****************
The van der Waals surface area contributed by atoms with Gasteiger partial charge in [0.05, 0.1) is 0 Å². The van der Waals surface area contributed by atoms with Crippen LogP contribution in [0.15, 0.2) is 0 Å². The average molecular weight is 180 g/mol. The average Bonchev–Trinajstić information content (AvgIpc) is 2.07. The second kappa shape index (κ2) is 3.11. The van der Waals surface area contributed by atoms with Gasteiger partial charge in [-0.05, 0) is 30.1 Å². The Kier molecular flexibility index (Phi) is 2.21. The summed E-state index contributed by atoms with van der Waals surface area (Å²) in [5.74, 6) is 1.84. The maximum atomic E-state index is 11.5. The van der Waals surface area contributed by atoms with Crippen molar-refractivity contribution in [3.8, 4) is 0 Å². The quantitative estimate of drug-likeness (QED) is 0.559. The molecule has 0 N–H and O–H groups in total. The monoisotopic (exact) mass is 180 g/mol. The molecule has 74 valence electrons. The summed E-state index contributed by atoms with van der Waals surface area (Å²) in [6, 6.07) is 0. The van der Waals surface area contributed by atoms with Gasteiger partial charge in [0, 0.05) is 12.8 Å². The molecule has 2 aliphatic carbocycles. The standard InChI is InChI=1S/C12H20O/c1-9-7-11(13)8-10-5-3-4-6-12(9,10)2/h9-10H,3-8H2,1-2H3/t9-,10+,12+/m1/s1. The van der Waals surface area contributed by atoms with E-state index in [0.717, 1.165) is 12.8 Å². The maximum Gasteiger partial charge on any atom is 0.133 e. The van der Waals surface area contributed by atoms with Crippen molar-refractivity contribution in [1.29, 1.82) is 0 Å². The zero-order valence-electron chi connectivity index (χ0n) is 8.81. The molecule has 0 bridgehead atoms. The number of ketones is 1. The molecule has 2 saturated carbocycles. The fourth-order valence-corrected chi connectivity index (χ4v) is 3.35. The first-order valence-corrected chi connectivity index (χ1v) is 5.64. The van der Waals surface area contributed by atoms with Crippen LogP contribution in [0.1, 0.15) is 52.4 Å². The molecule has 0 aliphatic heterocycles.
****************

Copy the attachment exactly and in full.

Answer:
The van der Waals surface area contributed by atoms with Gasteiger partial charge in [0.05, 0.1) is 0 Å². The van der Waals surface area contributed by atoms with Crippen LogP contribution in [0.15, 0.2) is 0 Å². The average molecular weight is 180 g/mol. The average Bonchev–Trinajstić information content (AvgIpc) is 2.07. The second kappa shape index (κ2) is 3.11. The van der Waals surface area contributed by atoms with Gasteiger partial charge in [-0.05, 0) is 30.1 Å². The Kier molecular flexibility index (Phi) is 2.21. The summed E-state index contributed by atoms with van der Waals surface area (Å²) in [5.74, 6) is 1.84. The maximum atomic E-state index is 11.5. The van der Waals surface area contributed by atoms with Crippen molar-refractivity contribution in [3.8, 4) is 0 Å². The quantitative estimate of drug-likeness (QED) is 0.559. The molecule has 0 N–H and O–H groups in total. The monoisotopic (exact) mass is 180 g/mol. The molecule has 74 valence electrons. The summed E-state index contributed by atoms with van der Waals surface area (Å²) in [6, 6.07) is 0. The van der Waals surface area contributed by atoms with Gasteiger partial charge in [0, 0.05) is 12.8 Å². The molecule has 2 aliphatic carbocycles. The standard InChI is InChI=1S/C12H20O/c1-9-7-11(13)8-10-5-3-4-6-12(9,10)2/h9-10H,3-8H2,1-2H3/t9-,10+,12+/m1/s1. The van der Waals surface area contributed by atoms with E-state index in [0.717, 1.165) is 12.8 Å². The maximum Gasteiger partial charge on any atom is 0.133 e. The van der Waals surface area contributed by atoms with Crippen molar-refractivity contribution in [1.29, 1.82) is 0 Å². The zero-order valence-electron chi connectivity index (χ0n) is 8.81. The molecule has 0 bridgehead atoms. The number of ketones is 1. The molecule has 2 saturated carbocycles. The fourth-order valence-corrected chi connectivity index (χ4v) is 3.35. The first-order valence-corrected chi connectivity index (χ1v) is 5.64. The van der Waals surface area contributed by atoms with Crippen LogP contribution in [0.1, 0.15) is 52.4 Å². The molecule has 0 aliphatic heterocycles.